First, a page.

Even though many people are not aware of this fact, men can be just as susceptible as women to developing a life-threatening eating disorder. Fortunately, clinicians and researchers are devoting a great deal of effort to understanding why men are susceptible to these conditions, and they're trying to determine what can be done to encourage men to seek treatment.
Facts About Eating Disorders and Men
The three primary types of eating disorders are anorexia nervosa (AN), bulimia nervosa (BN), and binge eating disorder (BED). These disorders are on the rise in men and women; however, men are far less likely to recognize that they may have a problem or seek treatment for these conditions.
According to the National Eating Disorders Association (NEDA), studies show that approximately 10 million men will suffer from an eating disorder at some point in their lives. At present, it is thought that men represent about 25 percent of the total population of people dealing with anorexia and/or bulimia and about 36 percent of the total population of those engaging in binge-eating are men. Most clinicians believe that these numbers may be much higher because men who are affected often don't seek help for fear of being stigmatized.
Age of Onset
While it is possible for men of any age to have an eating disorder, it is more common for men with AN and BN to experience an onset during their late teens or early twenties. BED has a later onset, usually in the mid-twenties.
Self-Perception Plays a Role
Unlike women with an eating disorder whose overall goal is to be thinner, men strive for more powerful bodies. According to The National Association for Males With Eating Disorders, media objectification and the sexualization of males is just as prevalent as for females, and quite likely has a significant impact on the way that males perceive themselves.
Recognizing Eating Disorders in Men
Despite the differing perceptions and desired outcomes of eating disorder behaviors between men and women, the symptoms are very similar across genders and include behavioral, emotional and physical signs.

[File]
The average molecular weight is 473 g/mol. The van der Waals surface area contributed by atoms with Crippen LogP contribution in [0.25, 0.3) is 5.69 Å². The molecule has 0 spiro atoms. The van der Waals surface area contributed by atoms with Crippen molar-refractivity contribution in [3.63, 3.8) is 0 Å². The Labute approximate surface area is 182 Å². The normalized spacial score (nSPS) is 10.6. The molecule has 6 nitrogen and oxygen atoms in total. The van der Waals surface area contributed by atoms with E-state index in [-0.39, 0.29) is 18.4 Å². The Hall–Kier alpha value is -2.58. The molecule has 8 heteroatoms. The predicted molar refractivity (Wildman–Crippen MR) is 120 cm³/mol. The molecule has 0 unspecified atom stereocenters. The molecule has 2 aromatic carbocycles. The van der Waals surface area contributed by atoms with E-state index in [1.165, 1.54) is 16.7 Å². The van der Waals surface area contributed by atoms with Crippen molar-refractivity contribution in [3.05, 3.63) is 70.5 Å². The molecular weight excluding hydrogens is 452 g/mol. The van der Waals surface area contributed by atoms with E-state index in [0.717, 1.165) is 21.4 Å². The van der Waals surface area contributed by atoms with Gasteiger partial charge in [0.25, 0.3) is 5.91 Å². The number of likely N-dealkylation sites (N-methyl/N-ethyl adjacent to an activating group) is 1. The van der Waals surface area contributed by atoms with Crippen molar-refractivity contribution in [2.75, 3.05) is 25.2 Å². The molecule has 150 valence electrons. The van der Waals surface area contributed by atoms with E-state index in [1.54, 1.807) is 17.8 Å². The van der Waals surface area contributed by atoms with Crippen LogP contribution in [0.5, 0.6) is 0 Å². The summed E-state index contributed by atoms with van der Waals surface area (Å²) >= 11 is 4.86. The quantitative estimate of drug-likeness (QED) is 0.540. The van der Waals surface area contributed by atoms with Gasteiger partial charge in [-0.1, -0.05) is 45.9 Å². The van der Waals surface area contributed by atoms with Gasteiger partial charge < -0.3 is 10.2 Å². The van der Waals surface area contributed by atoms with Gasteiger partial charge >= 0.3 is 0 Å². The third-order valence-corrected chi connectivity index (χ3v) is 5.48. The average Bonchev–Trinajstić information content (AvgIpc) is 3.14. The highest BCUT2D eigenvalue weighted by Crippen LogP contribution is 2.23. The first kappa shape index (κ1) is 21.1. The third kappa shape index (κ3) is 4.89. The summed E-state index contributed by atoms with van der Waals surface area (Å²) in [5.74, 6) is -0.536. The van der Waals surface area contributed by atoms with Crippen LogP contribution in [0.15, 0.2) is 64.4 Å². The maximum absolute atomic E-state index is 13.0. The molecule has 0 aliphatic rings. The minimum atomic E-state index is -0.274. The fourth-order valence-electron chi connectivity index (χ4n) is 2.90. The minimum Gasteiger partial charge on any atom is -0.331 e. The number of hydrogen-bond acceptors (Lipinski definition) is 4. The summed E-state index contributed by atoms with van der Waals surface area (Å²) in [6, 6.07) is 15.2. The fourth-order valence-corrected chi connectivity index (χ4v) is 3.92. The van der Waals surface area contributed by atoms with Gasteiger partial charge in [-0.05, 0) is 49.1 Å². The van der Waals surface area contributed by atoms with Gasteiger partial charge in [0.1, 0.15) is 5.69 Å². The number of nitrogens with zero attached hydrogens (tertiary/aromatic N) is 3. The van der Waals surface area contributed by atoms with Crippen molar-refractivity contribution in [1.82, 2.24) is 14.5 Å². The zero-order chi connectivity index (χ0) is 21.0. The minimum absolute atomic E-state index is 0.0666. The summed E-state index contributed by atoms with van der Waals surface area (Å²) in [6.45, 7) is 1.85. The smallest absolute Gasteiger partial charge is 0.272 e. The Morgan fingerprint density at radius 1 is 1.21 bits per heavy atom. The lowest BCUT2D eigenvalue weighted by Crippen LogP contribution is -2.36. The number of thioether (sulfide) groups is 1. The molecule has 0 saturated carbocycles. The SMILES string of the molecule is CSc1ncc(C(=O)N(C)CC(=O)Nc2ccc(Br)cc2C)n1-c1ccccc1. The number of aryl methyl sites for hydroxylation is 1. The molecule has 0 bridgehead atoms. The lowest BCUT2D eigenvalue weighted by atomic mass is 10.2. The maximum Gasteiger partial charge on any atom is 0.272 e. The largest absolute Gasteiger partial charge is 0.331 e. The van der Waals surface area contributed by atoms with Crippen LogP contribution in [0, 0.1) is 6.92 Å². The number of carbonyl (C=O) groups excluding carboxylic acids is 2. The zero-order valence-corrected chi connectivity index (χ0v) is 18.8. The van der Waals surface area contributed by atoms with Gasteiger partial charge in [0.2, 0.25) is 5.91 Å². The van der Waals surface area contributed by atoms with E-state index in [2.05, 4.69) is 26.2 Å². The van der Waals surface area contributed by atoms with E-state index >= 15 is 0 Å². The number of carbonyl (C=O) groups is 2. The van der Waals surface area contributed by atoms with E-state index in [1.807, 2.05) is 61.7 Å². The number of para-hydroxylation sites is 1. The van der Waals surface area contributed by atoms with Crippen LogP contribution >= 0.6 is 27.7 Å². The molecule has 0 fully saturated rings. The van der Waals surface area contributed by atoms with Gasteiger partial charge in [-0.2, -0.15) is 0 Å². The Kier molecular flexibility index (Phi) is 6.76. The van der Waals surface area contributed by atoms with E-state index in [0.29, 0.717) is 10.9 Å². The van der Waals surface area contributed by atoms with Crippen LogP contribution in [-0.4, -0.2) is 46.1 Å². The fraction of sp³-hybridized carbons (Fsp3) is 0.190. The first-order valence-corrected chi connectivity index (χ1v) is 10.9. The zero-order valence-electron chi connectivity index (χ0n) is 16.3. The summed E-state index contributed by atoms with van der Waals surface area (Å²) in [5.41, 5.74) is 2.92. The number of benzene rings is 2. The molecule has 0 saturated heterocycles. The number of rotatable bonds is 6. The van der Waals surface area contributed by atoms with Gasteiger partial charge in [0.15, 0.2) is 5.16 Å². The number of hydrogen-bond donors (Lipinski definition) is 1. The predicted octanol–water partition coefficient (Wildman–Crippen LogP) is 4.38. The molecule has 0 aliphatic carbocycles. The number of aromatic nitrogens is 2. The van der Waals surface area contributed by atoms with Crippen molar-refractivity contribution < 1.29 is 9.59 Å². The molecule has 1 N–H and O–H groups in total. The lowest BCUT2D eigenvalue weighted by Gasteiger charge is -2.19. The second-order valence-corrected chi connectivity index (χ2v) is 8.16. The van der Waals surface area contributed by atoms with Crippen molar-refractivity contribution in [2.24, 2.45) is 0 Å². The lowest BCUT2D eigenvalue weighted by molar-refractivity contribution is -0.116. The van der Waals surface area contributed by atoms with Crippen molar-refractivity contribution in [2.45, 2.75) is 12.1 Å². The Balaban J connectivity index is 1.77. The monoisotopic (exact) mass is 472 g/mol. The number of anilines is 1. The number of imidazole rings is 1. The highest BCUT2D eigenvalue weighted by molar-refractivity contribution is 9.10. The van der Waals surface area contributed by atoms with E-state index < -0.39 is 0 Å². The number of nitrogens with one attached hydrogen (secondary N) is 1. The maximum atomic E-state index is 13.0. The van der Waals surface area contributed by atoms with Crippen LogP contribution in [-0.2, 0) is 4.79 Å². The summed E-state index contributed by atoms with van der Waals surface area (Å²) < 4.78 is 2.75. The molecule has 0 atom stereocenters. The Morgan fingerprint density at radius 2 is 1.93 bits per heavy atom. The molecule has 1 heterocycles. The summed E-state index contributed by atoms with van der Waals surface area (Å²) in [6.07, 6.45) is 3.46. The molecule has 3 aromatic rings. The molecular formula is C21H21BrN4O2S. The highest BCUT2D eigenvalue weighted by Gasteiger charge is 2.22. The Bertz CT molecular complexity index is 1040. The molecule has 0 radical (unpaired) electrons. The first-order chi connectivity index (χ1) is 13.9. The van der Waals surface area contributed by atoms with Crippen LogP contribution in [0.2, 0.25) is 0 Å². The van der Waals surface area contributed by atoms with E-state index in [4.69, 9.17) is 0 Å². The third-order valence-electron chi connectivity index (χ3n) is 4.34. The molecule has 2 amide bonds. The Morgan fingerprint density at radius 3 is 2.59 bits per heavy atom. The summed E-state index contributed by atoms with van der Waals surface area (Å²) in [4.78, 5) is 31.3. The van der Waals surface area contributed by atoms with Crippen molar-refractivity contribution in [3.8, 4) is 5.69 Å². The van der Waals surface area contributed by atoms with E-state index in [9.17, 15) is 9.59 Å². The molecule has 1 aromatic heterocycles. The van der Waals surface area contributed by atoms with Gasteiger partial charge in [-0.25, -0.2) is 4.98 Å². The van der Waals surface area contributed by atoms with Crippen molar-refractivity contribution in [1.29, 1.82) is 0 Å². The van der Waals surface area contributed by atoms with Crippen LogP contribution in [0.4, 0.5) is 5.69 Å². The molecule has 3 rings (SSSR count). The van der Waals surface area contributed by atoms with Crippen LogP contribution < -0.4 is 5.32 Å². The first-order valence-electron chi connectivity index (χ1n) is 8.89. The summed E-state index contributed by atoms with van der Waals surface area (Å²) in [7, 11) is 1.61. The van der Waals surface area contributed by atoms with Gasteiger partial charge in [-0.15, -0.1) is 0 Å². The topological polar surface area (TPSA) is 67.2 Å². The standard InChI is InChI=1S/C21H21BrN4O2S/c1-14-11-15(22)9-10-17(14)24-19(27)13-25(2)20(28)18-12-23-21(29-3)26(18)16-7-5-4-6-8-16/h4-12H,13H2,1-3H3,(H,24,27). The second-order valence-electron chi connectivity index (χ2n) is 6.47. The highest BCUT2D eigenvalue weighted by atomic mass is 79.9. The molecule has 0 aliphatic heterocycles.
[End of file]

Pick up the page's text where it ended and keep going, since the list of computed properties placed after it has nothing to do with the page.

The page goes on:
A man affected by AN may display behaviors and physical symptoms such as:
- Compulsive exercise
- Preoccupation with food
- Failing to maintain enough body weight
- Low self-esteem
- Need for control
- Decreased interest in sex
- Hair loss
- Low blood pressure
- Heart arrhythmias and electrolyte imbalances
- Lying about eating, or difficulty eating around others
Men affected by BN may display behaviors and physical symptoms such as:
- Recurrent episodes of binge eating
- Stealing, hiding or hoarding food
- Weight fluctuations
- Low self-esteem
- Electrolyte imbalances
- Compensatory behaviors such as vomiting, overusing laxative, diuretics and/or enemas
- Excessive exercise
Binge Eating Symptoms
Men with a BED disorder may display behaviors and physical symptoms such as:
- Consuming large quantities of food, even when not hungry
- Eating rapidly
- Weight fluctuations
- Low self-esteem
- Joint problems
- Feelings of guilt or shame
While this is not a comprehensive list of symptoms for these eating disorders, they are some of the most common. All three disorders may be accompanied by other psychological conditions like depression and anxiety which can complicate awareness of the disorder and effective treatments.
Causes of Eating Disorders in Men
The causes of eating disorders are complex and include a number of psychological, social, interpersonal and biological factors. Some common triggers for eating disorders for men include:
- Being overweight as a child
- Being bullied
- Feelings of inadequacy
- Troubled relationships
- Involvement in sports that require being thin or fitting into specific weight classes, like wresting or running
- History of physical or sexual abuse
- Genetic predisposition
- Media influence
- Suffering a loss